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Location: california

PostPosted: Fri Jan 22, 2010 4:27 am    Post subject: Reply with quote

KYH, I think we're really on the same page. My definition of "a bit longer" and yours of "about the same time" are equal, I suspect. We're only speaking of minutes here. And, yes, I use both the thump test and the thermometer. I worked in a culinary program for a number of years and had the privilege of meeting Peter Rinehart (lovely, lovely man...great baker...) a couple of times (no...he'd never remember...) and benefitting from his expertise. It was the first time I'd ever seen anyone use a thermometer for bread, but it's been a most comforting back-up for me ever since.

Ultimately, for me, it comes down to color, aroma, "thumpiness", and oven idiosyncracies when determining doneness. All of this comes with experience, of course, but I always do everything I can to get new bakers to try bread baking. The rewards are so much greater than the effort.
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KYHeirloomer



Joined: 21 Aug 2007
Posts: 552
Location: Central Kentucky

PostPosted: Fri Jan 22, 2010 5:45 am    Post subject: Reply with quote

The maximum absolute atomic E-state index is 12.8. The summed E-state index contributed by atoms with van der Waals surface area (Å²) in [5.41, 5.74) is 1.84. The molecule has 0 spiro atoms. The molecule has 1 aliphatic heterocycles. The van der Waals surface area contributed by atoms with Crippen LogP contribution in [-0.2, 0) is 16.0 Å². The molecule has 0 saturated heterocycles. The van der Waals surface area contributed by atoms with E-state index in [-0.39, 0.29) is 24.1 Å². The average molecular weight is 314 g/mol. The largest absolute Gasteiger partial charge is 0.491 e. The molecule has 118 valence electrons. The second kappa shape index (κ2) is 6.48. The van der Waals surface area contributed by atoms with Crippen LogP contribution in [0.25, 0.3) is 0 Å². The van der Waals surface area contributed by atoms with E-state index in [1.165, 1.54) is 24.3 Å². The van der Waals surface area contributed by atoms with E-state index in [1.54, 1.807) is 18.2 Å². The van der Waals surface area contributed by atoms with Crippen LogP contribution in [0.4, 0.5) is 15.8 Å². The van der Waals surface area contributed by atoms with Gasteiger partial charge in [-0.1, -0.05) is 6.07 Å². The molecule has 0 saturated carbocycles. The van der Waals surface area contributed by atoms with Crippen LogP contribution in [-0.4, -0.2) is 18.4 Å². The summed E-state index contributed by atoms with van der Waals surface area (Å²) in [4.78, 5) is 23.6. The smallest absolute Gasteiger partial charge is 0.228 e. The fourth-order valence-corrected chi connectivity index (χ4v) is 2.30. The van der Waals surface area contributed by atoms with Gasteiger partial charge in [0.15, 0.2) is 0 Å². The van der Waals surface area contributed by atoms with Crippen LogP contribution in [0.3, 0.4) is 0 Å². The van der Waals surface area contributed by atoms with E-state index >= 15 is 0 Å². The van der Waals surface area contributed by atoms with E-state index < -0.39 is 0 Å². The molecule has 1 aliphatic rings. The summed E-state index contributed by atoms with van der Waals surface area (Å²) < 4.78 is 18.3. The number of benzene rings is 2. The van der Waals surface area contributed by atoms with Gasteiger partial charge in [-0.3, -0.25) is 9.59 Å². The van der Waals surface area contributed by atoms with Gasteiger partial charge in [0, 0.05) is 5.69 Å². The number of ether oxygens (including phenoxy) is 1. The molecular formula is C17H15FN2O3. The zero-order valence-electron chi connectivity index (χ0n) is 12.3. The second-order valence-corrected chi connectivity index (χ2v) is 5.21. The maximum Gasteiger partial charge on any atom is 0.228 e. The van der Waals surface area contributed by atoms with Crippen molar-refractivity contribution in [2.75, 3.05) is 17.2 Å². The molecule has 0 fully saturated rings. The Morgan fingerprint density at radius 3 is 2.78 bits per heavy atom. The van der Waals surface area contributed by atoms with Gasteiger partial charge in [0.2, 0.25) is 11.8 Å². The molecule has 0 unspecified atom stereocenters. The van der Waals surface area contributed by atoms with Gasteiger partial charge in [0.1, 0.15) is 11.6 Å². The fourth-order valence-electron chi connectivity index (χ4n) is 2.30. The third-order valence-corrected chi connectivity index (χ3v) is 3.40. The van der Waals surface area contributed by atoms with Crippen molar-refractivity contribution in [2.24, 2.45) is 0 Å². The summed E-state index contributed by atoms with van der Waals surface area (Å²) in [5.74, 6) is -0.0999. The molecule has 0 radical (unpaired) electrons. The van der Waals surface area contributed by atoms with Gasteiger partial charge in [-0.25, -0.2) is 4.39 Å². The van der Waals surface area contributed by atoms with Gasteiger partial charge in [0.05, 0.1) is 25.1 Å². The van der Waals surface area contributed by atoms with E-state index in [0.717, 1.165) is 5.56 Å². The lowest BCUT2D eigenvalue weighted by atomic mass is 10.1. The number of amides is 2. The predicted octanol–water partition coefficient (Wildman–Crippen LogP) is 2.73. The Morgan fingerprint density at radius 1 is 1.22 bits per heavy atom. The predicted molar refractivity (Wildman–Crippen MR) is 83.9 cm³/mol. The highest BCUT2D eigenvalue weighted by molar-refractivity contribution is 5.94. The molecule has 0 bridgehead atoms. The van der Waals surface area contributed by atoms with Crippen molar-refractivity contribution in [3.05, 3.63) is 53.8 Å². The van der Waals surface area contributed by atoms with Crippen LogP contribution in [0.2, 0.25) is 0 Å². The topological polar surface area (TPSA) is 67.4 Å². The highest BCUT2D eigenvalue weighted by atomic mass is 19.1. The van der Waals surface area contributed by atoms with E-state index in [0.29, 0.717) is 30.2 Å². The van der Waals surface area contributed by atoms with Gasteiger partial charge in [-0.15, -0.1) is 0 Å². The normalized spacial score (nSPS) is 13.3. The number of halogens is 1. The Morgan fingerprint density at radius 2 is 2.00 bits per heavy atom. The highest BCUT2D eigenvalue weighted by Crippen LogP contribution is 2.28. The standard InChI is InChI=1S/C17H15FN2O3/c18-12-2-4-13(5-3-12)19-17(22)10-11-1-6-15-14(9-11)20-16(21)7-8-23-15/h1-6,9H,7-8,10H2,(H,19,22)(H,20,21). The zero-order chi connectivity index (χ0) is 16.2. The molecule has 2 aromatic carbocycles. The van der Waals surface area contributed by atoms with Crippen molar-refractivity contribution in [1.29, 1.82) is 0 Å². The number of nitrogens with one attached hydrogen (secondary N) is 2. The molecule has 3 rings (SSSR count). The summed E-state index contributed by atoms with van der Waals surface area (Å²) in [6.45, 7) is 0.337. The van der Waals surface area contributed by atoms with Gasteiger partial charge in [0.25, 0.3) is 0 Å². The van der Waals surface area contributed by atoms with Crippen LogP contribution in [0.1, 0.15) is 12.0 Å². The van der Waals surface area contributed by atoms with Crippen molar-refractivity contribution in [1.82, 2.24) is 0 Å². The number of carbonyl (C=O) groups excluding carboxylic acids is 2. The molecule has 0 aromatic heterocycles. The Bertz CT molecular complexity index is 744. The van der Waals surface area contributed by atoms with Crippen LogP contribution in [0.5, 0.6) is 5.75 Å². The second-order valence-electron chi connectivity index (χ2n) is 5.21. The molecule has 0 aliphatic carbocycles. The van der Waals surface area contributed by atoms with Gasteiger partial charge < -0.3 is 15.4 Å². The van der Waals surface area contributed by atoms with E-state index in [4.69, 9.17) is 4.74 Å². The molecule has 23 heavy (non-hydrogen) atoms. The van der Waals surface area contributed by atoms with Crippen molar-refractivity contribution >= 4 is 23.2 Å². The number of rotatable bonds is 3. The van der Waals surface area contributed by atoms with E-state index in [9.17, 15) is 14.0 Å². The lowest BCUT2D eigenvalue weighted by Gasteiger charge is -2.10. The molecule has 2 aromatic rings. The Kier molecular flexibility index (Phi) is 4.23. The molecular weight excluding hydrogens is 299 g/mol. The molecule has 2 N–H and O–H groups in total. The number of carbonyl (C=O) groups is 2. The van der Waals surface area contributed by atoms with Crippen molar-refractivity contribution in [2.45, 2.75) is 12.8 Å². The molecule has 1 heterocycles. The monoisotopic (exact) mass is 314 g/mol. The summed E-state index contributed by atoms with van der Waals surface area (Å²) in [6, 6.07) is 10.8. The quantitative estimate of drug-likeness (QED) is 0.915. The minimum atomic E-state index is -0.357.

Ya know, Georgia, I used to think you were a bit of all right. But not anymore. How could I while eaten up with jealousy? How dare you have gotten close to Peter Reinhart, when I have yet to have that pleasure.

You're on my list now. Wink

I'm a big fan of Reinhart's work, and wish he'd have one of his workshops close enough for me to attend. In fact, I was asked, on another list, if I'd recommend the new CIA book over Reinhart. My response: With a good baking book, my recommendation is always that it be acquired in addition to, rather than instead of, anything by Reinhart. Let's face it, Bread Baker's Apprentice is a hard act to follow.

To be sure, the 12-steps of bread baking in BBA and Artisan Breads are slightly different. But the irony, of course, is that as addictive as bread making is, a 12-step program just makes sense. Wink

Anyway, I'm sure you're right; our differences have to do more with choice of words than what happens in the oven.

I think the hardest lesson newbies have to learn isn't about technique, or the magic of dough. It's that bread making is a totally sensory experience, and that the dough and bread talk to you through touch, and smell, and visual appearance, and aural transmission. Indeed, my only objection to bread machines is that you don't get to play with the dough.
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georgia



Joined: 16 May 2006
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Location: california

PostPosted: Fri Jan 22, 2010 8:17 am    Post subject: Reply with quote

I suspect my recollections would carry more weight if I'd bothered to check my spelling...Reinhart...I'm usually a real stickler, former English teacher that I am Embarassed